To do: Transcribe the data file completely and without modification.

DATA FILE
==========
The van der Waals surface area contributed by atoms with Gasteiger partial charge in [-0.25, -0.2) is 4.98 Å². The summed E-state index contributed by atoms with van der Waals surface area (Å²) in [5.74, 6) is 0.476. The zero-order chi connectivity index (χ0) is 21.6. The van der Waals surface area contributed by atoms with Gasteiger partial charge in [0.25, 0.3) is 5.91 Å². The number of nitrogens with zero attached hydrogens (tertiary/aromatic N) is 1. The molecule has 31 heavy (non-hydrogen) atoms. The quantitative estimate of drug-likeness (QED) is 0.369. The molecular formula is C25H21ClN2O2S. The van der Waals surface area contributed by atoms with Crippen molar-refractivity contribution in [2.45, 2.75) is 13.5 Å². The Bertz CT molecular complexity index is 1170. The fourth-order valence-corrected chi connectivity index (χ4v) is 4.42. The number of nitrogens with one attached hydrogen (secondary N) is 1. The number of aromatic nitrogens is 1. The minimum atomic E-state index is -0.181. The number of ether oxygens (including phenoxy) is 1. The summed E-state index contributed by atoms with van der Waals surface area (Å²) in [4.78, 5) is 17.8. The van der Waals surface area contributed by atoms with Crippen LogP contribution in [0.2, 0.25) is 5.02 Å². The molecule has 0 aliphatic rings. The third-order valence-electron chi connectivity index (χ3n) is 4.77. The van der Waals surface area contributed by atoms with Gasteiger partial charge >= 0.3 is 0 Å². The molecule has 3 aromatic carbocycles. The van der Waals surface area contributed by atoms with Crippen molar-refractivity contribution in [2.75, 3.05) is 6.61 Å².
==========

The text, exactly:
The van der Waals surface area contributed by atoms with Gasteiger partial charge in [-0.25, -0.2) is 4.98 Å². The summed E-state index contributed by atoms with van der Waals surface area (Å²) in [5.74, 6) is 0.476. The zero-order chi connectivity index (χ0) is 21.6. The van der Waals surface area contributed by atoms with Gasteiger partial charge in [0.25, 0.3) is 5.91 Å². The number of nitrogens with zero attached hydrogens (tertiary/aromatic N) is 1. The molecule has 31 heavy (non-hydrogen) atoms. The quantitative estimate of drug-likeness (QED) is 0.369. The molecular formula is C25H21ClN2O2S. The van der Waals surface area contributed by atoms with Crippen molar-refractivity contribution in [2.45, 2.75) is 13.5 Å². The Bertz CT molecular complexity index is 1170. The fourth-order valence-corrected chi connectivity index (χ4v) is 4.42. The number of nitrogens with one attached hydrogen (secondary N) is 1. The number of aromatic nitrogens is 1. The minimum atomic E-state index is -0.181. The number of ether oxygens (including phenoxy) is 1. The summed E-state index contributed by atoms with van der Waals surface area (Å²) in [4.78, 5) is 17.8. The van der Waals surface area contributed by atoms with Crippen LogP contribution in [0.2, 0.25) is 5.02 Å². The molecule has 0 aliphatic rings. The third-order valence-electron chi connectivity index (χ3n) is 4.77. The van der Waals surface area contributed by atoms with Gasteiger partial charge >= 0.3 is 0 Å². The molecule has 3 aromatic carbocycles. The van der Waals surface area contributed by atoms with Crippen molar-refractivity contribution in [2.75, 3.05) is 6.61 Å².